Author Topic: Using Dynamic DNS to evade SSH bruteforce attacks  (Read 3182 times)

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Offline nslay

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Using Dynamic DNS to evade SSH bruteforce attacks
« on: June 17, 2010, 04:43:15 PM »
I used to employ a firewall rule that would detect spurious connects on port 22 (ssh) and place both the offending IP on a badguys table and flush the state table for said IP (Meaning, anything connected with that source IP was no longer treated as connected by the firewall).  A cron job would then cleanup old entries from the badguys table.  For years, this worked remarkably!  My auth log would show 3 attempts and then activity from the source ceased.  Unfortunately, the bot nets got smarter.  I started seeing several hundreds of bots attempting a password every several minutes which isn't spurious.  As a consequence, my auth log would be flooded with annoying password failures!  So, I opted to block everything except address blocks of known locations (e.g. cafe, work, school, etc...) on top of the spurious connect rule.  This works well most of the time but did not fare so well with friends' or acquaintances' houses, airports, or new public WiFi locations in general (which I use my SSH server as a secure tunnel).  As I'm to travel soon, the thought of dynamic DNS came to mind.  Simply keep a list of dynamic domains and have a cron job resolve each one and add it to the goodguys table (and delete the previous resolutions if they differ).  I don't claim it's a new idea, but it's certainly ANOTHER solution.

Too Long Didn't Read
  • Block ALL incoming (at least) SSH connections with your firewall.
  • Add an exception rule for incoming SSH connections for any address on the goodguys table.
  • Make a Dynamic DNS hostname (e.g. no-ip.com) for each trusted mobile computer.
  • Install a Dynamic Update Client on each trusted mobile computer.
  • Add a cron job (every 5 minutes) that resolves a list of dynamic hostnames and adds their corresponding IPs to the goodguys table (preferably deleting old different resolutions).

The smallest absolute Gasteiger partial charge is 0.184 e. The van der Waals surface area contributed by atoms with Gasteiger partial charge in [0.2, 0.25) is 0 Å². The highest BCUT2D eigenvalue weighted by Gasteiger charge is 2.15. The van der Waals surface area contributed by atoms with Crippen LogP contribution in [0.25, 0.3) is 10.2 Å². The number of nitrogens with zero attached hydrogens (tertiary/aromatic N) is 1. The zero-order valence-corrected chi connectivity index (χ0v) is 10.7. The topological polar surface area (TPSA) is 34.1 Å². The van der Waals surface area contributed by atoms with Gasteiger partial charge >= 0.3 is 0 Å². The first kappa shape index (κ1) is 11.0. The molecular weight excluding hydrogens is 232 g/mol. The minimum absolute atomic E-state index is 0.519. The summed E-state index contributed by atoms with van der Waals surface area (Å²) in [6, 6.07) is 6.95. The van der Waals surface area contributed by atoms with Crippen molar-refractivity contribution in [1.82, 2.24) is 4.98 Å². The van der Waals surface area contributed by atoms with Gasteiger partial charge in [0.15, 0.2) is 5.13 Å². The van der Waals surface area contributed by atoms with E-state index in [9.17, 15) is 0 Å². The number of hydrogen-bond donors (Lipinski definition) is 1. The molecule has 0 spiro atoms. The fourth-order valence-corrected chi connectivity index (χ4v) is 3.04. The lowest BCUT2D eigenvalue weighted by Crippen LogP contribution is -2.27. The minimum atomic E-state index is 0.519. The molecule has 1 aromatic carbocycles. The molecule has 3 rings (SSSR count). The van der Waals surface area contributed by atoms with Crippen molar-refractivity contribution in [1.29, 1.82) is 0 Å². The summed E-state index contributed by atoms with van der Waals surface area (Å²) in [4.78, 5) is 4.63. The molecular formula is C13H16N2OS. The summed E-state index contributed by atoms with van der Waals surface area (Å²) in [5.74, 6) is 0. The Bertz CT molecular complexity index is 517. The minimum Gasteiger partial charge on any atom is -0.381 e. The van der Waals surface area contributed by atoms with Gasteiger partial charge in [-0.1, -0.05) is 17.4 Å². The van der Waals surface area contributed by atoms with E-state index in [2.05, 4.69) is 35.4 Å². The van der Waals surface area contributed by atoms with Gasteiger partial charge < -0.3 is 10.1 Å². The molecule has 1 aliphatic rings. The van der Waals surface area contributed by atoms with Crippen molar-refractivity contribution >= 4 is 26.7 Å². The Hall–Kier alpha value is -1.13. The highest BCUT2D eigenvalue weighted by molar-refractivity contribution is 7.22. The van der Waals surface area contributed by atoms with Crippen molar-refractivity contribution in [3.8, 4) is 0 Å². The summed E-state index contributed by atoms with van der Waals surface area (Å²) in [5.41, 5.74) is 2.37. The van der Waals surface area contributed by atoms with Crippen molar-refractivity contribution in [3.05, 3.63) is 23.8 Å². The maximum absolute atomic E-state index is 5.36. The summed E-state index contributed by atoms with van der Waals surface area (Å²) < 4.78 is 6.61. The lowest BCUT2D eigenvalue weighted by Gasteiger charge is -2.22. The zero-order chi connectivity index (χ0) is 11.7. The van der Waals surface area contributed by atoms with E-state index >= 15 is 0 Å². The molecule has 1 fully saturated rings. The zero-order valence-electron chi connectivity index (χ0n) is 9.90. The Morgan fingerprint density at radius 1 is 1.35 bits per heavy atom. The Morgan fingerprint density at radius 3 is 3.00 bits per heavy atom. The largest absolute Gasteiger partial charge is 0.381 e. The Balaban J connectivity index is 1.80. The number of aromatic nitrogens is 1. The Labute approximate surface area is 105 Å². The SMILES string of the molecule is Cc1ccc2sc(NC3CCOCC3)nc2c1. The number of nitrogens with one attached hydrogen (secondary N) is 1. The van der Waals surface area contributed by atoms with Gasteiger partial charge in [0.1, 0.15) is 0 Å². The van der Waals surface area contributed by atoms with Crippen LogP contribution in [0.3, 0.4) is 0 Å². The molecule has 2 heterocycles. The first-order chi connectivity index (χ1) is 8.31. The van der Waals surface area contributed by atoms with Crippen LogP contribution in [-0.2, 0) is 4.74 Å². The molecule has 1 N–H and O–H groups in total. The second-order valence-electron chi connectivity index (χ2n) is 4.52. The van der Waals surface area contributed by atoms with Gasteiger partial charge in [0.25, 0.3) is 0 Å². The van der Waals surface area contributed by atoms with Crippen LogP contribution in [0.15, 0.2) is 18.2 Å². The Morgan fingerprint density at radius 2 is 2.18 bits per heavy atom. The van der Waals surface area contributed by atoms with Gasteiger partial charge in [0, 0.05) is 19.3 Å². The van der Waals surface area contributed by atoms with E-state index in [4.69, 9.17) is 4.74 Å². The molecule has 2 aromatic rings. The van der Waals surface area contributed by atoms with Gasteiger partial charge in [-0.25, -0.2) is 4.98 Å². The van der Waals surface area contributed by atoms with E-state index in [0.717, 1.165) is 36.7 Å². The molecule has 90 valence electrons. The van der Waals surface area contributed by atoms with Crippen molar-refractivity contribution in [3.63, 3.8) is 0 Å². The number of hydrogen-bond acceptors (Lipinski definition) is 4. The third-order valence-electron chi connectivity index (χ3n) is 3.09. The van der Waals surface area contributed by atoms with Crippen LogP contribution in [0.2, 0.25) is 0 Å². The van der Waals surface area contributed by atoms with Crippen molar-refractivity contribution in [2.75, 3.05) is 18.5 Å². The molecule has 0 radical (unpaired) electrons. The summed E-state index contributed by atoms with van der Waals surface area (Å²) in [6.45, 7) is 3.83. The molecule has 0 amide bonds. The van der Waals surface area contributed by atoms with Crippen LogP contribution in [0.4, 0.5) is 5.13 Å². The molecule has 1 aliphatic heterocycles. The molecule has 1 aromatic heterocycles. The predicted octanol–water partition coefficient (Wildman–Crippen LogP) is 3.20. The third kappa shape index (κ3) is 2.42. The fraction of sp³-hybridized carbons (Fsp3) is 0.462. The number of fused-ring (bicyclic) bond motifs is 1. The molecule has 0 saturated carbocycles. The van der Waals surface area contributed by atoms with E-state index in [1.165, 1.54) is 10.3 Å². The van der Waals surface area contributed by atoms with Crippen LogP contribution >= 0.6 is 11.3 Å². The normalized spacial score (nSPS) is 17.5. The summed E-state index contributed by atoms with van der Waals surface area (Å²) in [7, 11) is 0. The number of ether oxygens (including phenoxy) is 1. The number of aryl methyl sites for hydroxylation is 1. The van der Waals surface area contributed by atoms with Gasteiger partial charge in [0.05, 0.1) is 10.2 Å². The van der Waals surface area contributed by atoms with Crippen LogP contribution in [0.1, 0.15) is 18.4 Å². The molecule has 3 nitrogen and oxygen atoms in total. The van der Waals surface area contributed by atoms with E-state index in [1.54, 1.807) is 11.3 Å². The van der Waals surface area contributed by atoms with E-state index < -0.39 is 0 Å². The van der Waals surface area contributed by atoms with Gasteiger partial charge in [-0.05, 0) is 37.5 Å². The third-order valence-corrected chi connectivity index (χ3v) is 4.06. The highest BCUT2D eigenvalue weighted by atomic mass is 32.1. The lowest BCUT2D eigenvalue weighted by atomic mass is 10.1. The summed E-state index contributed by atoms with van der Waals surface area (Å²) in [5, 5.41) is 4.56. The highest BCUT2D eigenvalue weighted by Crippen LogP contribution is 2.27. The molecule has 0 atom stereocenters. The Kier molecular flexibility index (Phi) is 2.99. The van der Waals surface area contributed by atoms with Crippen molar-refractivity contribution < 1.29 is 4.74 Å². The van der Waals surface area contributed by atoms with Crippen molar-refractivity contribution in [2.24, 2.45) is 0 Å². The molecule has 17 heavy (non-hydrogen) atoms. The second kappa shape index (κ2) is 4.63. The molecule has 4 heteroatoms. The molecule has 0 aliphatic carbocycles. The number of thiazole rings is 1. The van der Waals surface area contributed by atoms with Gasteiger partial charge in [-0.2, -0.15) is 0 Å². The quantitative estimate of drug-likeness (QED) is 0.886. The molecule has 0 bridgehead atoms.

• Enjoy boiled peanuts (Very necessary, it won't work otherwise).

Here's an example of a Bourne shell script to do step 5 (for pf(4) on FreeBSD) (an updated version can be found here)
Code: [Select]
#!/bin/sh

GOODGUYS=/root/goodguys.txt
TABLE=goodguys

while read host
do
        hostfile="/tmp/goodguys.${host}"
        oldip=""

        if [ -s "${hostfile}" ]
        then
                read oldip < ${hostfile}
        fi

        str=`host -t A $host 2>/dev/null`
        if [ $? -eq 0 ]
        then
                ip=`echo "${str}" | awk '{ print $NF; exit }'`
                echo "${ip}" > ${hostfile}
        else
                ip=""
                rm -f ${hostfile}
        fi

        if [ -n "${oldip}" -a "${oldip}" != "${ip}" ]
        then
                /sbin/pfctl -t $TABLE -T del ${oldip} > /dev/null 2>&1
        fi

        if [ -n "${ip}" ]
        then
                /sbin/pfctl -t $TABLE -T add ${ip} > /dev/null 2>&1
        fi
done < $GOODGUYS

This reads a list of hostnames from /root/goodguys.txt and adds each resolved address to the table goodguys and stores the result in /tmp for later use. If the previous address is different than the current resolved address, the previous address is deleted from the goodguys table.

Place it in, say /root/bin/goodguys.sh

And here's what you'd add to /etc/crontab to do this every 5 minutes:
Code: [Select]
#minute hour    mday    month   wday    who     command
*/5     *       *       *       *       root    /root/bin/goodguys.sh

Voila! I find this to be the best solution of all the bruteforce solutions. Everyone is blocked except for you and friends ... granted you and your friends are using their own machines. No special software or firewall rules needed and most importantly NO ANNOYING AUTH LOG FAILURE MESSAGES!

Caveats
  • It may take several minutes before you can ssh to your server.
  • If your dynamic hostname expires, said hostname may resolve to the dynamic DNS provider.
« Last Edit: July 23, 2010, 01:50:06 AM by nslay »
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Offline Blaze

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Re: Using Dynamic DNS to evade SSH bruteforce attacks
« Reply #1 on: June 17, 2010, 05:11:00 PM »
Would disabling passwords in general and using private/public keys exclusively be a solution to this?
And like a fool I believed myself, and thought I was somebody else...

Offline Sidoh

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Re: Using Dynamic DNS to evade SSH bruteforce attacks
« Reply #2 on: June 17, 2010, 05:33:26 PM »
Cool!  I like this, nslay.  thanks for sharing.